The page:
According to the great Scottish novelist Sir Walter Scott, writing in 1829;
“the idea of distinguishing the clans by their tartans
is but a fashion of modern date.”
A Tartan Journey.
Many a Carruthers have sought the answer to the question regarding our tartan on becoming interested in his or her Scottish heritage. Firstly, anyone can wear whatever tartan they wish whether it is MacKenzie, Campbell, MacLeod, Scott or Bruce etc but cannot claim ownership of it, if it belongs to another clan.
Unfortunately, the internet has helped lead to many being fed the wrong answers from the wrong sources — namely, from merchants selling tartan goods, or other groups with their own commercial agendas. The larger the population the more they will sell.
Torquhil Campbell, Duke of Argyll, Chief of Clan Campbell
Not even the Scottish Register of Tartans or the Lord Lyon King of Arms can claim such authority–they are purely archivists, advisors and filters of tartan history, which can be confusing at best.
Interestingly, the Chief of Clan Campbell recognises only four official Campbell tartans by registered name, none of which were assigned to the Name before the 1800’s i.e
- Campbell (Clan/Family): The Campbell Clan/Family tartan is thought to have been designed at the time of founding of the 43rd (later named) the Black Watch in 1739. It was adopted as the Campbell clan tartan in the early 19th century. This tartan is worn by the present Duke of Argyll, who has approved the sett. The present Black Watch tartan is the same sett but dyed in darker shades.Campbell of Breadalbane: First appeared as Wilson’s No.64 in 1819 and became ‘Breadalbane’ in the Cockburn Collection and then Campbell of Breadalbane in Smiths’ 1850 Authentic Tartans of the Clans and Families of Scotland. D.C. Stewart’s Sindex card says this pattern was supplied to the Smiths by the Marquis of Breadalbane but that it was a spurious trade tartan known as a ‘Fancy’. Also appears in the 1880 Clans Originaux. See also STR #2501 MacKay. Wilson’s of Bannockburn produced this pattern, the No. 64 or ‘Abercrombie’ in a variety of colours. See also Graham, MacCallum and Rollo tartans.Campbell of Cawdor: This sett is authorised by the present Clan Chief, MacCailien Mor. Campbell of Cawdor is one of Wilson’s variations based on the military sett. It was originally a numbered pattern, acquiring the regional name ‘Argyle’ in 1798 and ‘Argylle’ in 1819. It is not until W and A Smith work of 1850 (“The Authenticated tartan of the Clans and Families of Scotland) that the full title is given, ‘Campbell of Cawdor’ (Scottish Tartans Society). Also in the 1880 Clans Originaux.Campbell of Loudoun: This seems to be the accepted version of Campbell of Loudoun as shown in the 1906 W & A K Johnston books. It differs from the earlier sett in Clans Originaux where there are no black tramlines on the blue. Castle Loudoun, now a Disney-style theme park, is in Ayrshire, 5 miles east of Kilmarnock.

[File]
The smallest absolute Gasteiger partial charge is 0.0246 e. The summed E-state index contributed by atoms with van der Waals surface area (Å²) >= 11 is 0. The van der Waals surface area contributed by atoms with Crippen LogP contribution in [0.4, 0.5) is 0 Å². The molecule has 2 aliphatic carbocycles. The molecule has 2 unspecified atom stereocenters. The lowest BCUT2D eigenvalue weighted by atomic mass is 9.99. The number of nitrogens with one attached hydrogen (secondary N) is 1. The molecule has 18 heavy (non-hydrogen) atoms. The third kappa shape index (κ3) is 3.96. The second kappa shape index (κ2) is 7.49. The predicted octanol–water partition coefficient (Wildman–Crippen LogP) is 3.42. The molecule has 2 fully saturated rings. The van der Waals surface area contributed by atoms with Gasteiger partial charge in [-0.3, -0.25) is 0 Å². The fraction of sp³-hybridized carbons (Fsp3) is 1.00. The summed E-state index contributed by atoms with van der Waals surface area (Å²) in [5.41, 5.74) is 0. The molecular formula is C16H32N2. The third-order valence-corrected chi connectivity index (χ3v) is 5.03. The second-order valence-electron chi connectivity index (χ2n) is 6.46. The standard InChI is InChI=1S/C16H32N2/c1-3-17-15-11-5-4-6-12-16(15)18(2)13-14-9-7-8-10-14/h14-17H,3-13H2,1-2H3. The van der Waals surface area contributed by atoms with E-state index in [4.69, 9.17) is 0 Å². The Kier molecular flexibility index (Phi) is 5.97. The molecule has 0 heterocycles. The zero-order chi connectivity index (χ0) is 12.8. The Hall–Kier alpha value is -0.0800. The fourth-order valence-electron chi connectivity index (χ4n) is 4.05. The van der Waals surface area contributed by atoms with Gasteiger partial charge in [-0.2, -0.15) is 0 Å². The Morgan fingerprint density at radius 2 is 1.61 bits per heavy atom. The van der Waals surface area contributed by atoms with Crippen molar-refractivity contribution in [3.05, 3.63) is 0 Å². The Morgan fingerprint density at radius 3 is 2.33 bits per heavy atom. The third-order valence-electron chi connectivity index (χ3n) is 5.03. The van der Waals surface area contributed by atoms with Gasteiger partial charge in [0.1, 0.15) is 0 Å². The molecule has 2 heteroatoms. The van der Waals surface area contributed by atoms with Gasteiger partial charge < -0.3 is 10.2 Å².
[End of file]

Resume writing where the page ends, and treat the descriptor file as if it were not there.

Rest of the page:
A true Border weave; The Shepherds CheckInterestingly, the first registered border tartan at least of the 17 was to Graham/Graeme in 1815, all others came after that. The most famous Border ‘tartan’ was called the Maud, also known as the Shepherds/Falkirk Check or Border tartan. It was a small check woven in black and white and was considered, as many were before the early 1800’s, as a regional weave.
Above is the old traditional Border ‘shepherd’s check’ made of white wool and black wool, and which was later introduced to the Highlands forming the basis of many of the estate checks. Also known as ‘The Falkirk Tartan’ because of the discovery of such a weave in the neck of a jar containing Roman coins buried about 260 A.D. The black and white check is woven today as a family tartan for the surname Shepherd.Note from http://www.regiments.org: ‘The ‘Northumberland’ tartan, also known as ‘Border’, ‘Border Riever’, and ‘Shepherd’s Check’ predates most Scottish tartans and has long been associated with shepherds of the Border region (on both sides of the Anglo-Scottish border ed.) who were encouraged to move north after the Highland clearances’.Scottish tartan historians state that there simply were no family assigned tartans registered, whether from the highlands, lowlands or borders until the early 19th century (1800’s). Prior to this, the colour and pattern of tartans were dictated to by the local weaver who made them and were called regional tartans, Argyll being a typical example. These progressed into being used by the military in order to distinguish their men from others on the field, and offer uniformity off it.
All tartans retain their own DNA as it were and without it they cannot be woven This is in the form of their threadcount (which includes the colours) and sett (the pattern). Since 2007, all known tartans have been gathered and recorded in the Scottish Register of Tartans. Without this information a tartan cannot be woven i.e. if ‘lost’, the tartan simply doesn’t exist.
Below are examples of tartans assigned to the Border names of the 17 ‘Clannis’ mentioned in the Unruly Clans Act, along with the year they were assigned to that clan or family and recorded as such. As you will see they range from the 1800’s through the 1900’s and into the 2000’s. This information is from the Scottish Register of Tartans and can be easily verified.
Official position on Carruthers tartan